Co-authored by Christopher K. Buch.

On June 26, the US Supreme Court ruled in United States v. Windsor that Section 3 of the federal Defense of Marriage Act (DOMA) is unconstitutional. The Supreme Court ruled that DOMA’s federal exclusion of state-recognized same-sex marriages was unconstitutional under the Constitution’s Equal Protection Clause. As a result

Co-authored by Christopher K. Buch.

Late last month the US Supreme Court heard oral arguments in two cases concerning same-sex marriage. The Court’s decisions are expected by the end of June and, depending on how the Court rules, the decisions could have a significant impact on employee welfare and retirement plans.

 


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Co-authored by Christopher K. Buch.

On January 25, the Department of Health and Human Services (HHS) published its highly anticipated Health Insurance Portability and Accountability Act (HIPAA) Omnibus Final Rule (Final Rule). The Final Rule covers many topics, including the extension of some of HIPAA’s privacy and security compliance obligations to “business associates” or organizations that do business with HIPAA-covered entities.


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Co-authored by Christopher K. Buch.

On January 30, the Internal Revenue Service released proposed and final regulations regarding the health insurance premium tax credit and the requirement that an employer maintain minimum essential coverage under the Affordable Care Act (ACA). The IRS is preparing to release a series of questions and answers to help individuals and entities comply with the new ACA rules.


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Co-authored by Christopher K. Buch.

The Department of Health and Human Services (HHS) issued proposed regulations in the Federal Register on December 7 which provide guidance regarding the Transitional Reinsurance Program (the Program). The Program will be effective for three years: 2014–16. It will impose heavy fees upon employer-sponsored health care plans, whether insured or self-insured.


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Co-authored by Christopher K. Buch.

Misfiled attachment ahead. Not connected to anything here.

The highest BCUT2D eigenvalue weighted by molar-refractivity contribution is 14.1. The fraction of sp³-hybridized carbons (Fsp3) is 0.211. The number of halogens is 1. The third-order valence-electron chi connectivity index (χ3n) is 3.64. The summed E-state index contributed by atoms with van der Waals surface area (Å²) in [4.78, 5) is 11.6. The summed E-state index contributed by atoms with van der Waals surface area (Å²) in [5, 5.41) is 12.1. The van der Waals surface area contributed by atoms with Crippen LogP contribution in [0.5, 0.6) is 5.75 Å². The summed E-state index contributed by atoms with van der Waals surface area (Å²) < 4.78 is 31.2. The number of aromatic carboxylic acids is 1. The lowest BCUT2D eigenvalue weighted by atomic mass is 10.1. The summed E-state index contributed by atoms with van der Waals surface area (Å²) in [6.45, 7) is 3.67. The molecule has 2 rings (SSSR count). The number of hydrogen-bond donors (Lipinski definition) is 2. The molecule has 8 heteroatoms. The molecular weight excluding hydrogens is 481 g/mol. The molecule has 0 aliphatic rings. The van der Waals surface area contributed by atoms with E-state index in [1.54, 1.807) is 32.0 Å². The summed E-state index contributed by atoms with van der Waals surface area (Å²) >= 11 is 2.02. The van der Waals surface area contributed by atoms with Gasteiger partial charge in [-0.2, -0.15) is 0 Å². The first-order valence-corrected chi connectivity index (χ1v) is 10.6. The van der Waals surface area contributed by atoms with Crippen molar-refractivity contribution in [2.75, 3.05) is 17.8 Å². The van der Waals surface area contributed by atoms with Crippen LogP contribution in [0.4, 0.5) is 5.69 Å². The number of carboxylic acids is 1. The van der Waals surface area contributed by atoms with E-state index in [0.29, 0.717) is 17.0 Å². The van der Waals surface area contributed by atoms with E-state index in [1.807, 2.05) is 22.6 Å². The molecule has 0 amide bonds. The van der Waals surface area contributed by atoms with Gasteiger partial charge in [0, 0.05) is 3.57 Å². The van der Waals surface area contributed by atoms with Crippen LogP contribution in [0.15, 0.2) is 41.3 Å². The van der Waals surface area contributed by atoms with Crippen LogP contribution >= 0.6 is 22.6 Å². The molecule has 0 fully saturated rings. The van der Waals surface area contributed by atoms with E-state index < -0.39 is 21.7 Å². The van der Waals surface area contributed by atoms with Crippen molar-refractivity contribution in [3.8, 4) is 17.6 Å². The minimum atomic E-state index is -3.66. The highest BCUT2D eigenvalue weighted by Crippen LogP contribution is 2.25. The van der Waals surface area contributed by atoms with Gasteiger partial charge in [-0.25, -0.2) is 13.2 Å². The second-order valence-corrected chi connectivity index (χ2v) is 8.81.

On April 17, the Internal Revenue Service published in the Federal Register proposed Regulations setting forth the details for the new fees imposed upon self-insured plans and health insurance policy issuers. These fees were mandated in the Patient Protection and Affordable Care Act (PPACA) and are effective for current plan years and for the six years thereafter.


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On August 22, federal government agencies (the Department of Health and Human Services, Department of Labor, and U.S. Treasury Department) published proposed regulations concerning the new mandated “summary of benefits and coverage” (SBC). Beginning March 23, 2012, group health plans (and health insurance issuers) must provide plan participants and beneficiaries with plan information in the form of the new SBC.


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The Patient Protection and Affordable Care Act (PPACA) cuts back on which drugs may be reimbursed from flexible spending accounts, health reimbursement arrangements, health savings accounts and Archer medical savings accounts. Such plans are prohibited from reimbursing for medicine or drug expenses incurred after December 31, 2010, unless the item requires a prescription, the item is available over-the-counter but the individual obtained a prescription, or the drug is insulin.


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